Placing the cost of incarceration on the incarcerated takes away a disincentive.

          So making people pay for what they have chosen is a disincentive? Are you sure you want to stick with that?

          To follow your thinking, speeding tickets should carry no costs, other than drivers with good records paying fines. Code enforcement fines in areas / standards that harm others should be paid for by the people who have followed the codes, rather than those who have not. Want to keep your house and yard a snake and vermin place? No problem. Your neighbors will gladly pay for that which you will not do.

          Are fines too high? Maybe. Probably even. But to say that law abiding people should have to pay for the illegal actions of others is ridiculous.

          • No. Let me put it a different way. If paying for incarceration is what we want, fine. Make it a part of the penalty for the crime. It should be set up front. Truth in punishment.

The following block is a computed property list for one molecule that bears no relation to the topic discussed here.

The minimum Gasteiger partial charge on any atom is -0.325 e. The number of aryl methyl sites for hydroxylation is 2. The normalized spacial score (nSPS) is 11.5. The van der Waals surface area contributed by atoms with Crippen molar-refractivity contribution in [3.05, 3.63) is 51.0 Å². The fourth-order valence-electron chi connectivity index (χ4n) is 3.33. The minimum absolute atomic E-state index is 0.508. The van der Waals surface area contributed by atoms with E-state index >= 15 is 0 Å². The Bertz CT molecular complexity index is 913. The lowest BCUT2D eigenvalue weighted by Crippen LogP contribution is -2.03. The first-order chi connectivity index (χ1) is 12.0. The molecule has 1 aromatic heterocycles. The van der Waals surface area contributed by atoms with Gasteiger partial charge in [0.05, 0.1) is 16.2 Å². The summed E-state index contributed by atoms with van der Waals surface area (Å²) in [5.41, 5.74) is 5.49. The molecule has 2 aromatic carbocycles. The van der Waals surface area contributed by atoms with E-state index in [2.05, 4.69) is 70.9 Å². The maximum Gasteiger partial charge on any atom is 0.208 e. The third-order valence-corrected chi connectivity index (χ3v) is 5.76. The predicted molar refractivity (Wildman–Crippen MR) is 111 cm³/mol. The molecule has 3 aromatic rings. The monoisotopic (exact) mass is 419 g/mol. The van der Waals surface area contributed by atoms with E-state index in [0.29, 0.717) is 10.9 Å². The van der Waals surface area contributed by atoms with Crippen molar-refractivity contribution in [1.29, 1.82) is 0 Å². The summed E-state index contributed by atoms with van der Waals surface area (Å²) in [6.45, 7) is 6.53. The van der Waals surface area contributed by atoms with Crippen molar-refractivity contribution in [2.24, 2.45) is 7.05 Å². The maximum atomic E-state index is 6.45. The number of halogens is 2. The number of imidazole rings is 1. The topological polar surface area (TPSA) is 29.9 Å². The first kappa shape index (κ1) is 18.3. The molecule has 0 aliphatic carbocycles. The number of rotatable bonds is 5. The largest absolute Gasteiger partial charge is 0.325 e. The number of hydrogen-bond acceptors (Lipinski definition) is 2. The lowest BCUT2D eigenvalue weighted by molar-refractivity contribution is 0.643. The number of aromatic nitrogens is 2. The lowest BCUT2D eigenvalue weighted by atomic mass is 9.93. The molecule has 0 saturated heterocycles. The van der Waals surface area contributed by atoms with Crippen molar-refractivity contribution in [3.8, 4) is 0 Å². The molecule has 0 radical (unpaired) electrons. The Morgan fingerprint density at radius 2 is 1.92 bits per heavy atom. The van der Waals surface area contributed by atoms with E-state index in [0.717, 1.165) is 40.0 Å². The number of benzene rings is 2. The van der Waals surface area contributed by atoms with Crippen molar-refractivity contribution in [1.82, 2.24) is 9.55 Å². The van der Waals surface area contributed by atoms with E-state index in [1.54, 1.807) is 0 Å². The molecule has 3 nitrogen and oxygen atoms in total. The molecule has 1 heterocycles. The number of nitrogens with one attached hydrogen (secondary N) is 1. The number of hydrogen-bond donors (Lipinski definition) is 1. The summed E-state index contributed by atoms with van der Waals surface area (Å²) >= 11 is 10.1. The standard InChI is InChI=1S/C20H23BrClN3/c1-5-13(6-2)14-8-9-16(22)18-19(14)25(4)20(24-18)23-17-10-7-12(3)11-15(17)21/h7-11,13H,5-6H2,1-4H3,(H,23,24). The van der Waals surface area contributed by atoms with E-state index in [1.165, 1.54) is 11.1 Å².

An example, if the penalty for speeding is $100, that is the max you pay. Right now, at least where I live, there can be extra court costs making it cost 2 or 3 times as much..

            I am all for convicted criminals paying for the consequences of their actions. I just want it to be transparent . Currently, it is opaque.

          • Allen,

            I don’t know where you live, but in the several places I have lived, court costs were easily known.

            Secondly, you are still asking / demanding that people that have done nothing pay for the actions of others. Society already does pay a large portion of the costs involved but I see nothing wrong with making the criminal pay for a greater share.

            There is another solution and I would be for this: years ago Chuck Colson advocated for a restitution model for justice. Many, if not most, of the crimes that are committed have a cost associated with them that is born by the victim. Let the criminal pay for those costs to make the victim whole again. If you steal something, pay the victim back. If you drive into their car because you are drunk, you pay the victim back……